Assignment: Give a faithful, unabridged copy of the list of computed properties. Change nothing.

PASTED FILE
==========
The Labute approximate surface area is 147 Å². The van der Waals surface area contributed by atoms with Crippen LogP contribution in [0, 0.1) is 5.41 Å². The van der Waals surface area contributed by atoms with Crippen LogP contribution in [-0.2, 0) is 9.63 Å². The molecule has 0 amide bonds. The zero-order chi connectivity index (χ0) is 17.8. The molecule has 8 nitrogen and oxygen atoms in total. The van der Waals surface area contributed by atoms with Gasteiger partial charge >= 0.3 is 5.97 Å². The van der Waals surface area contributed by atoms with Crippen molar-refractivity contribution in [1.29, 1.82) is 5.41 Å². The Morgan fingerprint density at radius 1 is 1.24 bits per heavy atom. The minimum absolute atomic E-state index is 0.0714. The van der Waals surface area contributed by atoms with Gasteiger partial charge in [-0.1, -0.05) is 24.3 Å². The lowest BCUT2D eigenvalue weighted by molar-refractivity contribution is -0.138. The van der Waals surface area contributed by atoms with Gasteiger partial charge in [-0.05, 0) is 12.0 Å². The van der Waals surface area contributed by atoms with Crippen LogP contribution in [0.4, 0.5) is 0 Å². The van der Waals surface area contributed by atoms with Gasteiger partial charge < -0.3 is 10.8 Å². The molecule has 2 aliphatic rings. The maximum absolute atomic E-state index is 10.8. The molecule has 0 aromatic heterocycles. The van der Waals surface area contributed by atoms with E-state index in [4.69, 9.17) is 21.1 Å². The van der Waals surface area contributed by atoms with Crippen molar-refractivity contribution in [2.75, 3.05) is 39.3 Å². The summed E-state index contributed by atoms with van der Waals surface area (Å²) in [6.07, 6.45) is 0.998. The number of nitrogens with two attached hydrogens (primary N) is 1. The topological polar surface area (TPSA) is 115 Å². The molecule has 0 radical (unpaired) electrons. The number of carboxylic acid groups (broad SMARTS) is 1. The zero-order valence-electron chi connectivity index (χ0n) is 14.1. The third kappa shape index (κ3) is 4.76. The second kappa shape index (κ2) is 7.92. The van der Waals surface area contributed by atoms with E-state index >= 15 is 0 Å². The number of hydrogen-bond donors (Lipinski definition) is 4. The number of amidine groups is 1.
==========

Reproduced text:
The Labute approximate surface area is 147 Å². The van der Waals surface area contributed by atoms with Crippen LogP contribution in [0, 0.1) is 5.41 Å². The van der Waals surface area contributed by atoms with Crippen LogP contribution in [-0.2, 0) is 9.63 Å². The molecule has 0 amide bonds. The zero-order chi connectivity index (χ0) is 17.8. The molecule has 8 nitrogen and oxygen atoms in total. The van der Waals surface area contributed by atoms with Gasteiger partial charge >= 0.3 is 5.97 Å². The van der Waals surface area contributed by atoms with Crippen molar-refractivity contribution in [1.29, 1.82) is 5.41 Å². The Morgan fingerprint density at radius 1 is 1.24 bits per heavy atom. The minimum absolute atomic E-state index is 0.0714. The van der Waals surface area contributed by atoms with Gasteiger partial charge in [-0.1, -0.05) is 24.3 Å². The lowest BCUT2D eigenvalue weighted by molar-refractivity contribution is -0.138. The van der Waals surface area contributed by atoms with Gasteiger partial charge in [-0.05, 0) is 12.0 Å². The van der Waals surface area contributed by atoms with Crippen LogP contribution in [0.4, 0.5) is 0 Å². The van der Waals surface area contributed by atoms with Gasteiger partial charge < -0.3 is 10.8 Å². The molecule has 2 aliphatic rings. The maximum absolute atomic E-state index is 10.8. The molecule has 0 aromatic heterocycles. The van der Waals surface area contributed by atoms with E-state index in [4.69, 9.17) is 21.1 Å². The van der Waals surface area contributed by atoms with Crippen molar-refractivity contribution in [2.75, 3.05) is 39.3 Å². The summed E-state index contributed by atoms with van der Waals surface area (Å²) in [6.07, 6.45) is 0.998. The number of nitrogens with two attached hydrogens (primary N) is 1. The topological polar surface area (TPSA) is 115 Å². The molecule has 0 radical (unpaired) electrons. The number of carboxylic acid groups (broad SMARTS) is 1. The zero-order valence-electron chi connectivity index (χ0n) is 14.1. The third kappa shape index (κ3) is 4.76. The second kappa shape index (κ2) is 7.92. The van der Waals surface area contributed by atoms with E-state index >= 15 is 0 Å². The number of hydrogen-bond donors (Lipinski definition) is 4. The number of amidine groups is 1.